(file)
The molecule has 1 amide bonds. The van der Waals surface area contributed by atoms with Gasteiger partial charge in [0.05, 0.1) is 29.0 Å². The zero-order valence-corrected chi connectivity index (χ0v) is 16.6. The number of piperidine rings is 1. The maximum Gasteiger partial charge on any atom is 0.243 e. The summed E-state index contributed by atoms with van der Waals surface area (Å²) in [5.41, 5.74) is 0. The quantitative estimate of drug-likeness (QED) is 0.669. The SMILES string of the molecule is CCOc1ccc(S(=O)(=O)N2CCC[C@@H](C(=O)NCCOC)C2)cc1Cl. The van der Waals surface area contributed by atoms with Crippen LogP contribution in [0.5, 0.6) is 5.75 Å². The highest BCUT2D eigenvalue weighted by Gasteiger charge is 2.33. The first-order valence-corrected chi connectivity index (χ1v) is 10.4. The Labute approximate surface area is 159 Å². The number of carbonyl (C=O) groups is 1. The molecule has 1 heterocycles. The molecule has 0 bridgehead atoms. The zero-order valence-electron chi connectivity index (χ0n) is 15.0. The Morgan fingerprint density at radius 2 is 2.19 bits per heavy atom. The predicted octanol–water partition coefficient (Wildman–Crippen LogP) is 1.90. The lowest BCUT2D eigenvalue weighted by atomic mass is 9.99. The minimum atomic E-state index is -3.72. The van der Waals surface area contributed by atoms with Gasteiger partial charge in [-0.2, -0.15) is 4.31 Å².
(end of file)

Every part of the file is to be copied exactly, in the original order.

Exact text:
The molecule has 1 amide bonds. The van der Waals surface area contributed by atoms with Gasteiger partial charge in [0.05, 0.1) is 29.0 Å². The zero-order valence-corrected chi connectivity index (χ0v) is 16.6. The number of piperidine rings is 1. The maximum Gasteiger partial charge on any atom is 0.243 e. The summed E-state index contributed by atoms with van der Waals surface area (Å²) in [5.41, 5.74) is 0. The quantitative estimate of drug-likeness (QED) is 0.669. The SMILES string of the molecule is CCOc1ccc(S(=O)(=O)N2CCC[C@@H](C(=O)NCCOC)C2)cc1Cl. The van der Waals surface area contributed by atoms with Crippen LogP contribution in [0.5, 0.6) is 5.75 Å². The highest BCUT2D eigenvalue weighted by Gasteiger charge is 2.33. The first-order valence-corrected chi connectivity index (χ1v) is 10.4. The Labute approximate surface area is 159 Å². The number of carbonyl (C=O) groups is 1. The molecule has 1 heterocycles. The molecule has 0 bridgehead atoms. The zero-order valence-electron chi connectivity index (χ0n) is 15.0. The Morgan fingerprint density at radius 2 is 2.19 bits per heavy atom. The predicted octanol–water partition coefficient (Wildman–Crippen LogP) is 1.90. The lowest BCUT2D eigenvalue weighted by atomic mass is 9.99. The minimum atomic E-state index is -3.72. The van der Waals surface area contributed by atoms with Gasteiger partial charge in [-0.2, -0.15) is 4.31 Å².